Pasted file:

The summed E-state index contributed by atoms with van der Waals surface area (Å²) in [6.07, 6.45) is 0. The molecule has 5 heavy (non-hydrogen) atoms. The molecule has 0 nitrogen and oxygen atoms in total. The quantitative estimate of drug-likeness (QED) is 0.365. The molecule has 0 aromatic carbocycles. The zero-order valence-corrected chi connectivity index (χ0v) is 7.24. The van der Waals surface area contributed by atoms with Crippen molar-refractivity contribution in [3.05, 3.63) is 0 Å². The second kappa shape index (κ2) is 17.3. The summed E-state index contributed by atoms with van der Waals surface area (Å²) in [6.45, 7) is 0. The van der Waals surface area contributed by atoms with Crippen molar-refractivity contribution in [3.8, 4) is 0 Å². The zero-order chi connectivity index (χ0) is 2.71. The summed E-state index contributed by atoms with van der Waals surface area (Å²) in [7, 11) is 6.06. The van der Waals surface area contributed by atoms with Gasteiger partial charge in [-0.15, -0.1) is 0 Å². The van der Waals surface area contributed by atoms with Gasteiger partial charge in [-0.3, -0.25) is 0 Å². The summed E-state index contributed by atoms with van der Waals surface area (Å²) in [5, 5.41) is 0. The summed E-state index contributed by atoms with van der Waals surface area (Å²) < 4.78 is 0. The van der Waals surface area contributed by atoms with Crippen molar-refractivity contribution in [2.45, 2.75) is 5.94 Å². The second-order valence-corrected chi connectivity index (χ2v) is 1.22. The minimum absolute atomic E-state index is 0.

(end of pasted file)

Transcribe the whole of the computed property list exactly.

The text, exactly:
The summed E-state index contributed by atoms with van der Waals surface area (Å²) in [6.07, 6.45) is 0. The molecule has 5 heavy (non-hydrogen) atoms. The molecule has 0 nitrogen and oxygen atoms in total. The quantitative estimate of drug-likeness (QED) is 0.365. The molecule has 0 aromatic carbocycles. The zero-order valence-corrected chi connectivity index (χ0v) is 7.24. The van der Waals surface area contributed by atoms with Crippen molar-refractivity contribution in [3.05, 3.63) is 0 Å². The second kappa shape index (κ2) is 17.3. The summed E-state index contributed by atoms with van der Waals surface area (Å²) in [6.45, 7) is 0. The van der Waals surface area contributed by atoms with Crippen molar-refractivity contribution in [3.8, 4) is 0 Å². The zero-order chi connectivity index (χ0) is 2.71. The summed E-state index contributed by atoms with van der Waals surface area (Å²) in [7, 11) is 6.06. The van der Waals surface area contributed by atoms with Gasteiger partial charge in [-0.15, -0.1) is 0 Å². The van der Waals surface area contributed by atoms with Gasteiger partial charge in [-0.3, -0.25) is 0 Å². The summed E-state index contributed by atoms with van der Waals surface area (Å²) in [5, 5.41) is 0. The summed E-state index contributed by atoms with van der Waals surface area (Å²) < 4.78 is 0. The van der Waals surface area contributed by atoms with Crippen molar-refractivity contribution in [2.45, 2.75) is 5.94 Å². The second-order valence-corrected chi connectivity index (χ2v) is 1.22. The minimum absolute atomic E-state index is 0.